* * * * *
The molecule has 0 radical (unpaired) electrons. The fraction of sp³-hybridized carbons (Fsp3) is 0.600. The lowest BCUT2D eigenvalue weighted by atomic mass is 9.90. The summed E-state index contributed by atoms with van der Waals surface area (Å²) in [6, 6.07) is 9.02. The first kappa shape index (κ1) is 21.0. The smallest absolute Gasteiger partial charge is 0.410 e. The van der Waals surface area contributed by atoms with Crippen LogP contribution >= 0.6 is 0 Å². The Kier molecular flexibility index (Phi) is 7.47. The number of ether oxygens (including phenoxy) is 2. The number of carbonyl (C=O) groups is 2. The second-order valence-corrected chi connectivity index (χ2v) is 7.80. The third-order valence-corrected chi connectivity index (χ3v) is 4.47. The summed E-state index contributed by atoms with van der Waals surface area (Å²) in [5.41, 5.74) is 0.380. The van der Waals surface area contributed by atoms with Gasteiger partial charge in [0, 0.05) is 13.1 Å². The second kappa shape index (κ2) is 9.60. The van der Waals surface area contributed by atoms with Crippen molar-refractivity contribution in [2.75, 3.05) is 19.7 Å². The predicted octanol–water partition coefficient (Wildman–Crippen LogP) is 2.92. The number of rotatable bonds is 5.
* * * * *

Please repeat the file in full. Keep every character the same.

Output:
The molecule has 0 radical (unpaired) electrons. The fraction of sp³-hybridized carbons (Fsp3) is 0.600. The lowest BCUT2D eigenvalue weighted by atomic mass is 9.90. The summed E-state index contributed by atoms with van der Waals surface area (Å²) in [6, 6.07) is 9.02. The first kappa shape index (κ1) is 21.0. The smallest absolute Gasteiger partial charge is 0.410 e. The van der Waals surface area contributed by atoms with Crippen LogP contribution >= 0.6 is 0 Å². The Kier molecular flexibility index (Phi) is 7.47. The number of ether oxygens (including phenoxy) is 2. The number of carbonyl (C=O) groups is 2. The second-order valence-corrected chi connectivity index (χ2v) is 7.80. The third-order valence-corrected chi connectivity index (χ3v) is 4.47. The summed E-state index contributed by atoms with van der Waals surface area (Å²) in [5.41, 5.74) is 0.380. The van der Waals surface area contributed by atoms with Gasteiger partial charge in [0, 0.05) is 13.1 Å². The second kappa shape index (κ2) is 9.60. The van der Waals surface area contributed by atoms with Crippen molar-refractivity contribution in [2.75, 3.05) is 19.7 Å². The predicted octanol–water partition coefficient (Wildman–Crippen LogP) is 2.92. The number of rotatable bonds is 5.